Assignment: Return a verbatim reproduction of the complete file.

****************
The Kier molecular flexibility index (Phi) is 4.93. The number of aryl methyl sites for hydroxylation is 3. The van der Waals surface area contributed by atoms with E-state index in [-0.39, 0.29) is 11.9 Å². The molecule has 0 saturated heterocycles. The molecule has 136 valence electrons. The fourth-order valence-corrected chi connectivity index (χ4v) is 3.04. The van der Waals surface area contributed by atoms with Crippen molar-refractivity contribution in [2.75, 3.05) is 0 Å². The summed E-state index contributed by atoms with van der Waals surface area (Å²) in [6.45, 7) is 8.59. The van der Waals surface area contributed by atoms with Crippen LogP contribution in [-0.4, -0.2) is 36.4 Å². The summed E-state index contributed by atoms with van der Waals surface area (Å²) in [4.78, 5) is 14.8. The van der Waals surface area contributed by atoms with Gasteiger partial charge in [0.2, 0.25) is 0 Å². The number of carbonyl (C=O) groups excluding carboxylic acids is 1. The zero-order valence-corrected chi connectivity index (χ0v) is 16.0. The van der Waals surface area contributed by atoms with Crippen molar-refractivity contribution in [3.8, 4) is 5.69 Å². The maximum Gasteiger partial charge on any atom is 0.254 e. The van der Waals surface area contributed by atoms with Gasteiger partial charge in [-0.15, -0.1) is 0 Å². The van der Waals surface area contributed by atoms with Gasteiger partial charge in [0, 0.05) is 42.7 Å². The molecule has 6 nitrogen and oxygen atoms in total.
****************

The Kier molecular flexibility index (Phi) is 4.93. The number of aryl methyl sites for hydroxylation is 3. The van der Waals surface area contributed by atoms with E-state index in [-0.39, 0.29) is 11.9 Å². The molecule has 0 saturated heterocycles. The molecule has 136 valence electrons. The fourth-order valence-corrected chi connectivity index (χ4v) is 3.04. The van der Waals surface area contributed by atoms with Crippen molar-refractivity contribution in [2.75, 3.05) is 0 Å². The summed E-state index contributed by atoms with van der Waals surface area (Å²) in [6.45, 7) is 8.59. The van der Waals surface area contributed by atoms with Crippen LogP contribution in [-0.4, -0.2) is 36.4 Å². The summed E-state index contributed by atoms with van der Waals surface area (Å²) in [4.78, 5) is 14.8. The van der Waals surface area contributed by atoms with Gasteiger partial charge in [0.2, 0.25) is 0 Å². The number of carbonyl (C=O) groups excluding carboxylic acids is 1. The zero-order valence-corrected chi connectivity index (χ0v) is 16.0. The van der Waals surface area contributed by atoms with Crippen molar-refractivity contribution in [3.8, 4) is 5.69 Å². The maximum Gasteiger partial charge on any atom is 0.254 e. The van der Waals surface area contributed by atoms with Gasteiger partial charge in [-0.15, -0.1) is 0 Å². The van der Waals surface area contributed by atoms with Gasteiger partial charge in [0, 0.05) is 42.7 Å². The molecule has 6 nitrogen and oxygen atoms in total.